Time, innovation key to KFC rebound in China
March 4, 2015
by Eric Schroeder
The company is working to regain consumer trust in China after two supplier scandals.
NEW YORK — For Yum! Brands, Inc. there is no greater opportunity to create shareholder value than to recover lost sales in KFC China following two highly publicized supplier incidents in China in recent years, said Pat Grismer, CFO of the Louisville-based company.
In a presentation at the Bank of America Merrill Lynch Consumer and Retail Conference in New York on March 3, Grismer said there is $2 billon of system sales upside within KFC and Pizza Hut, which translates into $600 million of operating profit, or about $1 of earnings per share.
“We know our brands are resilient,” he said. “We continue to have the leading brands in China. We have great capability on the ground, and we’re confident we’ll get the sales back. It’s just a question over what period of time.”
Because there is no greater opportunity to create shareholder value than to recover lost sales in China, Yum! has made getting the business back its No. 1 priority, Grismer said. To do so, though, will take time and innovation.
“We know from our past experience that it just takes consumers time to become comfortable once again once there’s been a shock to the system,” he explained. “We are seeing that recovery unfold, but we’re supplementing it with even more innovation.”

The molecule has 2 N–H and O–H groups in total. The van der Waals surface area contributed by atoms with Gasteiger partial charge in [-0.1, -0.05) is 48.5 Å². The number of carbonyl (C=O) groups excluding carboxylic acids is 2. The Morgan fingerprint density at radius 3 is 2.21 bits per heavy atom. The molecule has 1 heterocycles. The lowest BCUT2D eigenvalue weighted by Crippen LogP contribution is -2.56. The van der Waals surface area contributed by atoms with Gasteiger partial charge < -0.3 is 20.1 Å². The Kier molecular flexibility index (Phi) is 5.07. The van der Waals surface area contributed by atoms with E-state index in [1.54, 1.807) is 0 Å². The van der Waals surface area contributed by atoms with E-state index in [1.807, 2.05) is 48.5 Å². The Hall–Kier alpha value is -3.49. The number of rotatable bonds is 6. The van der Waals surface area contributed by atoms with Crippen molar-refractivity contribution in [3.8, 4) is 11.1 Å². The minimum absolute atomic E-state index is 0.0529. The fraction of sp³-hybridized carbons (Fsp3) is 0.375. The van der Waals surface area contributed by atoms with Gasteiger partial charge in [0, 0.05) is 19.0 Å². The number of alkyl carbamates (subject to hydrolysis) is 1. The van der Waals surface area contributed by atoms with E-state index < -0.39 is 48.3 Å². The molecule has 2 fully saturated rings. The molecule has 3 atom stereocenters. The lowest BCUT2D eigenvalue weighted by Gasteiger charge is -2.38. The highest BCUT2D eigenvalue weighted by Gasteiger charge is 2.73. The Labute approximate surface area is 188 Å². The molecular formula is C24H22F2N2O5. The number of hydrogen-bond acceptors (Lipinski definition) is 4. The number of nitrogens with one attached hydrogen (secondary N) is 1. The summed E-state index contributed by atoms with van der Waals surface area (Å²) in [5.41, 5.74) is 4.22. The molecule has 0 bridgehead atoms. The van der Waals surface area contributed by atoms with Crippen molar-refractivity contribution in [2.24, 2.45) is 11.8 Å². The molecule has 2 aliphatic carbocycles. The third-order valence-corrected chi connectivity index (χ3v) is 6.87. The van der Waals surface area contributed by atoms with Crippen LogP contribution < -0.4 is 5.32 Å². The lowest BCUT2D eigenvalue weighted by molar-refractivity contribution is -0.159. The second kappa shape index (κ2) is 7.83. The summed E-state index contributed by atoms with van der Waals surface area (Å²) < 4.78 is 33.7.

Grismer said Yum! has two menu revamps planned for 2015, up from one last year. The first revamp will take place in the first half of the year and will focus on the lunch and dinner day parts, while the second revamp will occur in the second half and focus on breakfast and beverages.
“Through these two menu revamps, we will have touched the entire menu,” he said.
Additionally, Yum! is rolling out premium coffee at its KFC China outlets. The initiative began earlier this year in the first-tier cities and has performed well, prompting the company to continue with the roll-out, Grismer said.
“We expect to have 2,500 KFCs in China offering this premium bean to cup coffee by the end of this year,” he said. “As a point of reference, Starbucks at the end of 2015 had 1,500 stores in China. We’ll have 2,500 points of distribution by the end of this year and for a comparable cup of coffee, our price is half the cost of Starbucks. So it’s a wonderful quality offering, and it’s an extraordinary value, and consumers are responding very positively to it.”
Same-store sales growth may be the No. 1 priority for Yum! in China, but Grismer said the bigger lever for the company long term will be new unit development. He said the company’s belief in the potential of China “has not diminished at all,” and Yum! continues to “invest aggressively behind new unit development for KFC, for Pizza Hut casual dining and Pizza Hut home service.”